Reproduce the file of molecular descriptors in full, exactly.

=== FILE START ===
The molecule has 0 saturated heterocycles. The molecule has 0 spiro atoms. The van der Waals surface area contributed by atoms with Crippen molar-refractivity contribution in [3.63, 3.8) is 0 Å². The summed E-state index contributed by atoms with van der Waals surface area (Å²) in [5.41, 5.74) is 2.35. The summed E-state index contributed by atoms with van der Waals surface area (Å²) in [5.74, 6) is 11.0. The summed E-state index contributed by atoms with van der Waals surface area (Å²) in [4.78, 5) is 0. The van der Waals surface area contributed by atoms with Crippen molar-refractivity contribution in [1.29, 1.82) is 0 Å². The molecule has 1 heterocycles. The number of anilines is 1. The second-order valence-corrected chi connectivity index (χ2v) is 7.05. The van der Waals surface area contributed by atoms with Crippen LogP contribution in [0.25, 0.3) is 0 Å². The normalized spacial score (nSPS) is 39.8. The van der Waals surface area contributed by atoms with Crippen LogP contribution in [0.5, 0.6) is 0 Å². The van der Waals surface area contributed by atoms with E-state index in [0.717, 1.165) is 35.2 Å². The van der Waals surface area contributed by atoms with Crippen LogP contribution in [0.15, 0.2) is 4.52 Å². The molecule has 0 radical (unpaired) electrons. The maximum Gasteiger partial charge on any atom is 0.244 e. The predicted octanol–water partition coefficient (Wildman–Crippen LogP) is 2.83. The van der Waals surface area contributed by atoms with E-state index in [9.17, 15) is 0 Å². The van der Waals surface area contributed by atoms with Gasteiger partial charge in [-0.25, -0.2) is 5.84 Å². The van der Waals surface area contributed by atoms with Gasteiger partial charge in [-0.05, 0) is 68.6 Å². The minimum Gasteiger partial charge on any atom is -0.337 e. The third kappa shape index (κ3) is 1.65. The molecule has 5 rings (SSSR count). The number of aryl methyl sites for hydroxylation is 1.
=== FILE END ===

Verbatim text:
The molecule has 0 saturated heterocycles. The molecule has 0 spiro atoms. The van der Waals surface area contributed by atoms with Crippen molar-refractivity contribution in [3.63, 3.8) is 0 Å². The summed E-state index contributed by atoms with van der Waals surface area (Å²) in [5.41, 5.74) is 2.35. The summed E-state index contributed by atoms with van der Waals surface area (Å²) in [5.74, 6) is 11.0. The summed E-state index contributed by atoms with van der Waals surface area (Å²) in [4.78, 5) is 0. The van der Waals surface area contributed by atoms with Crippen molar-refractivity contribution in [1.29, 1.82) is 0 Å². The molecule has 1 heterocycles. The number of anilines is 1. The second-order valence-corrected chi connectivity index (χ2v) is 7.05. The van der Waals surface area contributed by atoms with Crippen LogP contribution in [0.25, 0.3) is 0 Å². The normalized spacial score (nSPS) is 39.8. The van der Waals surface area contributed by atoms with Crippen LogP contribution in [0.5, 0.6) is 0 Å². The van der Waals surface area contributed by atoms with E-state index in [0.717, 1.165) is 35.2 Å². The van der Waals surface area contributed by atoms with Crippen LogP contribution in [0.15, 0.2) is 4.52 Å². The molecule has 0 radical (unpaired) electrons. The maximum Gasteiger partial charge on any atom is 0.244 e. The predicted octanol–water partition coefficient (Wildman–Crippen LogP) is 2.83. The van der Waals surface area contributed by atoms with E-state index in [9.17, 15) is 0 Å². The van der Waals surface area contributed by atoms with Gasteiger partial charge in [-0.25, -0.2) is 5.84 Å². The van der Waals surface area contributed by atoms with Gasteiger partial charge in [-0.05, 0) is 68.6 Å². The minimum Gasteiger partial charge on any atom is -0.337 e. The third kappa shape index (κ3) is 1.65. The molecule has 5 rings (SSSR count). The number of aryl methyl sites for hydroxylation is 1.